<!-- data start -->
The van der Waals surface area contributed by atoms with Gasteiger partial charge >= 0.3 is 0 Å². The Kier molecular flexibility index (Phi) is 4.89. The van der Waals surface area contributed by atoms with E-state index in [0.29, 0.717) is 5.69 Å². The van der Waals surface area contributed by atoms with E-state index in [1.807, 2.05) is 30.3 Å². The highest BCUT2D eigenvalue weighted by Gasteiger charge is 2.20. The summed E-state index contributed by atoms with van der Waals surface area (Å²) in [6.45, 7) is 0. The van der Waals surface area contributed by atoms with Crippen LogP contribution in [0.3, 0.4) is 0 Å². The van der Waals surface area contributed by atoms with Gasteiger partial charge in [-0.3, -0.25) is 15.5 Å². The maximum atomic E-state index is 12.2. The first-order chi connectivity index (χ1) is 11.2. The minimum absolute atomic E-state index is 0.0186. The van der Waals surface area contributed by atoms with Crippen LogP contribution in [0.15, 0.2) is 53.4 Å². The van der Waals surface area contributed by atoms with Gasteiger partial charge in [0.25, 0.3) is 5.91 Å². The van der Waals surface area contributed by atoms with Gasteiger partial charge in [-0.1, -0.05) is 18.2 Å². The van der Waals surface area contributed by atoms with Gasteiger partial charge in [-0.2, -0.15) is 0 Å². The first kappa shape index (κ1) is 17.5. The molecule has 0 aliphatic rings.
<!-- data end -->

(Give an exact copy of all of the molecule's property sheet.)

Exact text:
The van der Waals surface area contributed by atoms with Gasteiger partial charge >= 0.3 is 0 Å². The Kier molecular flexibility index (Phi) is 4.89. The van der Waals surface area contributed by atoms with E-state index in [0.29, 0.717) is 5.69 Å². The van der Waals surface area contributed by atoms with E-state index in [1.807, 2.05) is 30.3 Å². The highest BCUT2D eigenvalue weighted by Gasteiger charge is 2.20. The summed E-state index contributed by atoms with van der Waals surface area (Å²) in [6.45, 7) is 0. The van der Waals surface area contributed by atoms with Crippen LogP contribution in [0.3, 0.4) is 0 Å². The van der Waals surface area contributed by atoms with Gasteiger partial charge in [-0.3, -0.25) is 15.5 Å². The maximum atomic E-state index is 12.2. The first-order chi connectivity index (χ1) is 11.2. The minimum absolute atomic E-state index is 0.0186. The van der Waals surface area contributed by atoms with Crippen LogP contribution in [0.15, 0.2) is 53.4 Å². The van der Waals surface area contributed by atoms with Gasteiger partial charge in [0.25, 0.3) is 5.91 Å². The van der Waals surface area contributed by atoms with Gasteiger partial charge in [-0.1, -0.05) is 18.2 Å². The van der Waals surface area contributed by atoms with Gasteiger partial charge in [-0.2, -0.15) is 0 Å². The first kappa shape index (κ1) is 17.5. The molecule has 0 aliphatic rings.